Timecrimes, released almost a decade ago, is written and directed by the Spanish director (and actor) Nacho Vigalondo. The first time I was it back in 2009, I was completed intrigued by the storyline, a creepy tale about time paradox, presented in the most simplistic, yet more complex plot. Forget about CGI like in Terminator or the Flying the Delorean in Back to The Future. Timecrimes is truly a masterpiece in its own right.
In the previous articles I wrote, I covered the plot, the free-will within the limit of perception and the time-paradox. However, there is an interesting theme, I’d like to cover here. It’s all about voyeurism and sexism, and how the women, the bicycle lady and Clara are treated in Timecrimes.
There is a strong sense of objectification early in the movie, when Hector 1 sees The Girl standing out in the woods, biting her thumb, apparently thinking about something. Continuing to watch her, he sees her pull off her shirt, exposing her breasts.
At this time, Clara is there next to him, trying to talk to him about whether or not he wants chicken for dinner. He basically ignores her, as he’s too busy watching The Girl. He doesn’t mention to Clara what he’s looking at, even when The Girl starts undressing, and continues watching her. Eventually, she leaves to go into town, clearly annoyed.
Being a pervert, Hector-1 goes for a walk to try to get a closer look at The Girl. He follows a trail of clothing into the woods, until he finds her naked and unconscious. Hector-1 eyes her naked body for a while, the camera along with him, before he tries to wake her up. He then approaches her, apparently to see if she’s alright (at least I hope), but up until this point he’s just been a pervert.
Later, when he time travels and becomes Hector-2, the lab worker sits him down to explain just what the freak’s going on. Hector-2 seems concerned about the other man in his house with his wife, though he eventually catches on about the time travel. The lab worker describes Hector-1 as like a reflection in the mirror, essentially the same as Hector-2, and that Hector-2 has to conform to the way things went when he was Hector-1 or else Hector-1 will never go back in time and become Hector-2. However, the explanation is worded in a way to emphasize the fact that if Hector-2 doesn’t do this, then he’ll be cuckolded by Hector-1. This is a small aspect of the movie, but the disrespectful treatment of the female characters adds up.
Hector-2 at first doesn’t listen and tries to make contact with Hector-1. Partway to his house, his car is struck (by Hector-3) and he crashes. The Girl, traveling along the road on a bicycle, comes to help. Realizing he needs her to be in the forest to draw Hector-1, he repays her kindness by basically sexually assaulting her. He threatens her with a sharp instrument and forces her into the woods, where he makes her undress for what amounts to his own (Hector-1’s) sexual satisfaction. Yes, this is to keep the timeline intact, but why does it even exist? She attacks him, and he knocks her unconscious, going on to stripping her for Hector-1 to find.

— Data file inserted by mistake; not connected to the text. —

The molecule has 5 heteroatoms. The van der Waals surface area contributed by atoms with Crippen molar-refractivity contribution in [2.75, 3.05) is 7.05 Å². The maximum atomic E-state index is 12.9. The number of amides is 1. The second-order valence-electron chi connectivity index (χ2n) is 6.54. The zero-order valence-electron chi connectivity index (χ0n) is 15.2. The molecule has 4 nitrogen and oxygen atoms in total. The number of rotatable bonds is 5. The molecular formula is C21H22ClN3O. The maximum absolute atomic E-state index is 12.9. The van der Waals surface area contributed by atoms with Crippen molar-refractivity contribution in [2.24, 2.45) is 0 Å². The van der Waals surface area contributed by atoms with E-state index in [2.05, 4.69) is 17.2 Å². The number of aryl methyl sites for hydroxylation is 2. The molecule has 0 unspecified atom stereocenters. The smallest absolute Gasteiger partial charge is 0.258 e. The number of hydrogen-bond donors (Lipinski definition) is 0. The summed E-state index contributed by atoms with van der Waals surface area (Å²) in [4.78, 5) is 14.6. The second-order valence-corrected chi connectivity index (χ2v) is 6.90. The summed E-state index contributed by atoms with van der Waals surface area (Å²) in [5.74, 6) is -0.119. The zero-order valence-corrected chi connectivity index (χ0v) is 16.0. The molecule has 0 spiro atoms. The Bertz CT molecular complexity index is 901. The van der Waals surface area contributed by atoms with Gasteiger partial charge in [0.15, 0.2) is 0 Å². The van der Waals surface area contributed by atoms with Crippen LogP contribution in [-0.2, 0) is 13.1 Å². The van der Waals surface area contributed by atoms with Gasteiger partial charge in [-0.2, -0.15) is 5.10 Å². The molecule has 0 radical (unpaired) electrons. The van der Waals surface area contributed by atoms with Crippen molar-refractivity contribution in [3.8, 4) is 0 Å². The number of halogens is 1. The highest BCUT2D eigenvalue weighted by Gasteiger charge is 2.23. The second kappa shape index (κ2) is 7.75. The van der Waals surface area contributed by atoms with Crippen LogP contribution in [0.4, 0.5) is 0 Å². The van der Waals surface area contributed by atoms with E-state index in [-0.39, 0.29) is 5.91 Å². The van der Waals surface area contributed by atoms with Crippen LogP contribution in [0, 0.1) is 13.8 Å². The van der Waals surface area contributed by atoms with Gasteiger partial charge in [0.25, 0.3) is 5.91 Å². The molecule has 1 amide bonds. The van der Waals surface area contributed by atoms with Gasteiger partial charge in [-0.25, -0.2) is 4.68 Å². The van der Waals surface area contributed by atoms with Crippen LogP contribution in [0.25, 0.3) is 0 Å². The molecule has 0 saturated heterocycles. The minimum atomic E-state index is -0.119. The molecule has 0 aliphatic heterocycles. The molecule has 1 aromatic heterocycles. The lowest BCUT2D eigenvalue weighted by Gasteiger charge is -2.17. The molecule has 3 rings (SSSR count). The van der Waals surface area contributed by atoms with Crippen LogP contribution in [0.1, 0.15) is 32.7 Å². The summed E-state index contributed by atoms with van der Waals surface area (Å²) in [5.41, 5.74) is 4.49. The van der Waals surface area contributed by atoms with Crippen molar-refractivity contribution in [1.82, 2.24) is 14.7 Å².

Then at the end, we have the conflict with The Girl and Clara. Clara is not treated as a person in her own right. She’s just an item Hector-2/Hector-3 wants to keep safe whereas the Girl is just a disposable item. Hector feels a great attachment to his wife and wants her to live for his sake rather than the respect for human life. The Girl has always been objectified, from the first time Hector(-1) saw her, to Hector-2’s coercion of her to attract Hector-1, and she ends objectified when Hector-3 kills her to save Clara. When it’s all over, Hector-3 doesn’t explain to Clara what’s going on. He just brings her out to the yard and makes her sit in the lawn chair next to him while the police come.
I think the ending is supposed to be twisted and give viewers an uncomfortable feeling as they watch it. Yes, Hector has fixed the timeline to his liking, but he’s done something evil to do so. The character itself is written to be immoral, so I’m not sure how much blame can be put on Vigalondo for producing sexist content. However, the whole series of instances Hector encounters and must reproduce involve this objectification and sexual assault for no reason other than it suiting Vigalondo’s purposes.
In conclusion, this twisted-up strange loop time travel story, though amusing, contains noticeable elements of sexism. Women characters are constantly disrespected. Though the protagonist is himself depicted as immoral, the existence of certain events within the strange loop (having no detectable cause but themselves) indicate sexism of the narrative rather than thematic depiction of it. So: enjoyable movie, but problematic content.
The final part coming up soon.